Blessed Robert Drury attempted to appease Queen Elizabeth and her government as one of the Appellants. Two of the 13 who signed the Protestation of Allegiance would be executed during the reign of James I of England: today's martyr and Blessed Roger Cadwallador (in 1610 on August 27). The Appellants opposed the Jesuit methods of leading the Catholic mission to England and attempted to compromise, pleading a divided but honest loyalty--secular loyalty to Elizabeth's authority as the Queen of England; religious loyalty to Papal authority as the successor to St. Peter. The Appellants also opposed the authority and methods of the Archpriest George Blackwell, whom they thought favored the Jesuit approach. The Jesuit approach, articulated by Father Robert Parsons, was uncompromising: total loyalty to the Roman Pontiff and absolute refusal to adopt public acceptance of the Church of England while remaining privately opposed. The Jesuits would not tolerate Church Papists who attended Anglican services to avoid the fines and imprisonments, for example. The Elizabethan regime took advantage of these disagreements to encourage division among Catholics in England.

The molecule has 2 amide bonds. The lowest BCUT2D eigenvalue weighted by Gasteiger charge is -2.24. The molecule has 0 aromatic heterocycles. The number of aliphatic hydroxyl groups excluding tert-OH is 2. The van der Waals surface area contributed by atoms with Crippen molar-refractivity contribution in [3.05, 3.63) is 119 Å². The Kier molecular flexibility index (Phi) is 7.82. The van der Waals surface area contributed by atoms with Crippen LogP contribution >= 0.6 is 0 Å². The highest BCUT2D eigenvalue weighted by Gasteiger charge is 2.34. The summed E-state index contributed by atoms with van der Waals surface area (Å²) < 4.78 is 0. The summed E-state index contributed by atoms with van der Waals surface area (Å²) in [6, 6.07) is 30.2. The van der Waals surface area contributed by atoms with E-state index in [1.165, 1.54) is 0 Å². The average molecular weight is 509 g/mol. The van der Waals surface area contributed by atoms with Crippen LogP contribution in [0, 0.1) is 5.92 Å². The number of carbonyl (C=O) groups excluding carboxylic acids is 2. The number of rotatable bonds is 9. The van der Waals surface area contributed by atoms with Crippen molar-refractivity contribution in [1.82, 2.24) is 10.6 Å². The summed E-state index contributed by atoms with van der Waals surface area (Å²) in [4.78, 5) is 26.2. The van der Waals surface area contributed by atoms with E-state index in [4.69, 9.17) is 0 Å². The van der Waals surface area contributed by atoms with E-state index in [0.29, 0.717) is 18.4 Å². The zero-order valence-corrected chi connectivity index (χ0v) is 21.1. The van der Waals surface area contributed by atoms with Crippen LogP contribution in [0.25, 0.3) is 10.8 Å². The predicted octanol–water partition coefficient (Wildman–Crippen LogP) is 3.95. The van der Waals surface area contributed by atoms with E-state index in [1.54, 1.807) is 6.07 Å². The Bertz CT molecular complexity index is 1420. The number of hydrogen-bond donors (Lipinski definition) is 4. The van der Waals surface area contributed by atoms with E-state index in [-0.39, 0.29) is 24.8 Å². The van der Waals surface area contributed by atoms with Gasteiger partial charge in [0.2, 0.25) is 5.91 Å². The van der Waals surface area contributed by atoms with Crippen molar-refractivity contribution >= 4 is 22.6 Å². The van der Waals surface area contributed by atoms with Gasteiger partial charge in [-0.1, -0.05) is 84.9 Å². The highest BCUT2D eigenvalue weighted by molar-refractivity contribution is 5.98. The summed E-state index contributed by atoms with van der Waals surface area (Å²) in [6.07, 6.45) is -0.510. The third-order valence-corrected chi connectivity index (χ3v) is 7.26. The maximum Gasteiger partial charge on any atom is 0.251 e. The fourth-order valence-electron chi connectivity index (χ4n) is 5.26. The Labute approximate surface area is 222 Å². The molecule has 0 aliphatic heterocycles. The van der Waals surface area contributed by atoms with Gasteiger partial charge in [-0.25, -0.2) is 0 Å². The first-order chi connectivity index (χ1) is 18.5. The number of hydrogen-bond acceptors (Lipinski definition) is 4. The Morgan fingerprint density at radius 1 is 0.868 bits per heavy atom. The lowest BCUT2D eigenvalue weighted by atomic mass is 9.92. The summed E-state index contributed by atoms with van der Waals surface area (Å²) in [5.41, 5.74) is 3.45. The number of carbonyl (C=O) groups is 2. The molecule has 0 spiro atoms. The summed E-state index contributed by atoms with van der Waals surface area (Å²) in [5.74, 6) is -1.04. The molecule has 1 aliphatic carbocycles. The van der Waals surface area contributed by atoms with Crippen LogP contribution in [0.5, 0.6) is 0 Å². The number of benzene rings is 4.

Even if Elizabeth I had accepted their appeal for relief to her Catholic subjects, the succession of James VI of Scotland ended this attempt--because he would not compromise, either. He demanded that the Appellants accept his authority over both religious and secular matters with the Oath of Allegiance. Members of the Appellant party were divided over whether they could take James I's new oath. Drury and Cadwallador were arrested and refused to take the oath.
According to the Catholic Encyclopedia entry on Blessed (then Venerable) Robert Drury: